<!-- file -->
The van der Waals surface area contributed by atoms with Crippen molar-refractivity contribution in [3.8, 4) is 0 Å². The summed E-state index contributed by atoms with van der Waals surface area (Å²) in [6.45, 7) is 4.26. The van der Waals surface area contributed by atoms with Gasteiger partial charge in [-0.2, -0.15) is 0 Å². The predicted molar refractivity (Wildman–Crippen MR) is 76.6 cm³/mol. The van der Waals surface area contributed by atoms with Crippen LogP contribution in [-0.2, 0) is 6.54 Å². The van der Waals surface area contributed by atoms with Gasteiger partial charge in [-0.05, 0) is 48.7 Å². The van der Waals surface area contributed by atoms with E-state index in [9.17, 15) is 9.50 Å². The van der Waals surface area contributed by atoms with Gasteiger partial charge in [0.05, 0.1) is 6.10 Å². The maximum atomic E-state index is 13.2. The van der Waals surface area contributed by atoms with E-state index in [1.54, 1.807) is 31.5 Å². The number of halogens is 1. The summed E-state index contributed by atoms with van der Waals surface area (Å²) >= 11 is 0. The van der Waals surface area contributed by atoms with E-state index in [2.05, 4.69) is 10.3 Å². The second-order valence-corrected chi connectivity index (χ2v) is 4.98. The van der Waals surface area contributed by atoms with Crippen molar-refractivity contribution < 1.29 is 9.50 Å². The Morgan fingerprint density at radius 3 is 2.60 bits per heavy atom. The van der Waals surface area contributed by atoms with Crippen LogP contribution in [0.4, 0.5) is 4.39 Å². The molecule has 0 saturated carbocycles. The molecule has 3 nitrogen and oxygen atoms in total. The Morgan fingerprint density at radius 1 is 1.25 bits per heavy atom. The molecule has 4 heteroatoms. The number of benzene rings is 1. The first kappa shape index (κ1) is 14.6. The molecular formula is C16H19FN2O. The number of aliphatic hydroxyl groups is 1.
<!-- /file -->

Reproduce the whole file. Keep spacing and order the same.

The van der Waals surface area contributed by atoms with Crippen molar-refractivity contribution in [3.8, 4) is 0 Å². The summed E-state index contributed by atoms with van der Waals surface area (Å²) in [6.45, 7) is 4.26. The van der Waals surface area contributed by atoms with Gasteiger partial charge in [-0.2, -0.15) is 0 Å². The predicted molar refractivity (Wildman–Crippen MR) is 76.6 cm³/mol. The van der Waals surface area contributed by atoms with Crippen LogP contribution in [-0.2, 0) is 6.54 Å². The van der Waals surface area contributed by atoms with Gasteiger partial charge in [-0.05, 0) is 48.7 Å². The van der Waals surface area contributed by atoms with E-state index in [9.17, 15) is 9.50 Å². The van der Waals surface area contributed by atoms with Gasteiger partial charge in [0.05, 0.1) is 6.10 Å². The maximum atomic E-state index is 13.2. The van der Waals surface area contributed by atoms with E-state index in [1.54, 1.807) is 31.5 Å². The number of halogens is 1. The summed E-state index contributed by atoms with van der Waals surface area (Å²) >= 11 is 0. The van der Waals surface area contributed by atoms with E-state index in [2.05, 4.69) is 10.3 Å². The second-order valence-corrected chi connectivity index (χ2v) is 4.98. The van der Waals surface area contributed by atoms with Crippen molar-refractivity contribution < 1.29 is 9.50 Å². The Morgan fingerprint density at radius 3 is 2.60 bits per heavy atom. The van der Waals surface area contributed by atoms with Crippen LogP contribution in [0.4, 0.5) is 4.39 Å². The molecule has 0 saturated carbocycles. The molecule has 3 nitrogen and oxygen atoms in total. The Morgan fingerprint density at radius 1 is 1.25 bits per heavy atom. The molecule has 4 heteroatoms. The number of benzene rings is 1. The first kappa shape index (κ1) is 14.6. The molecular formula is C16H19FN2O. The number of aliphatic hydroxyl groups is 1.